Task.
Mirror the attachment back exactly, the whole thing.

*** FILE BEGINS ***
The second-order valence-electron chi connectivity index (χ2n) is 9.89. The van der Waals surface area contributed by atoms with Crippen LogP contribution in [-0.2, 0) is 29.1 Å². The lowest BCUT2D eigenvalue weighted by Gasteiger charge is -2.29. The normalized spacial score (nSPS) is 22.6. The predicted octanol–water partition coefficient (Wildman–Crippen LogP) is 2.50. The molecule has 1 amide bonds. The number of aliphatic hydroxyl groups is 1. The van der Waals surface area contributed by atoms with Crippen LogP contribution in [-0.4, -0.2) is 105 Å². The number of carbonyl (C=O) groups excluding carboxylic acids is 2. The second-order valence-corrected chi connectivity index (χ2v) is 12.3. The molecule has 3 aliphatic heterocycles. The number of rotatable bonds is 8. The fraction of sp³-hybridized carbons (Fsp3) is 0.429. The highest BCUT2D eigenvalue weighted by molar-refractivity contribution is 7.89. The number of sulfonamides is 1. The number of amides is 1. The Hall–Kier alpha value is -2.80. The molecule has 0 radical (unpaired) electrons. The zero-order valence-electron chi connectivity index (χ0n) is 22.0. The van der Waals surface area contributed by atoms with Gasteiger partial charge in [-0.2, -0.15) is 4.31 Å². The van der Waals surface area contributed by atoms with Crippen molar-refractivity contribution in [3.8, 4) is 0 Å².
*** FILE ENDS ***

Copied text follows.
The second-order valence-electron chi connectivity index (χ2n) is 9.89. The van der Waals surface area contributed by atoms with Crippen LogP contribution in [-0.2, 0) is 29.1 Å². The lowest BCUT2D eigenvalue weighted by Gasteiger charge is -2.29. The normalized spacial score (nSPS) is 22.6. The predicted octanol–water partition coefficient (Wildman–Crippen LogP) is 2.50. The molecule has 1 amide bonds. The number of aliphatic hydroxyl groups is 1. The van der Waals surface area contributed by atoms with Crippen LogP contribution in [-0.4, -0.2) is 105 Å². The number of carbonyl (C=O) groups excluding carboxylic acids is 2. The second-order valence-corrected chi connectivity index (χ2v) is 12.3. The molecule has 3 aliphatic heterocycles. The number of rotatable bonds is 8. The fraction of sp³-hybridized carbons (Fsp3) is 0.429. The highest BCUT2D eigenvalue weighted by molar-refractivity contribution is 7.89. The number of sulfonamides is 1. The number of amides is 1. The Hall–Kier alpha value is -2.80. The molecule has 0 radical (unpaired) electrons. The zero-order valence-electron chi connectivity index (χ0n) is 22.0. The van der Waals surface area contributed by atoms with Gasteiger partial charge in [-0.2, -0.15) is 4.31 Å². The van der Waals surface area contributed by atoms with Crippen molar-refractivity contribution in [3.8, 4) is 0 Å².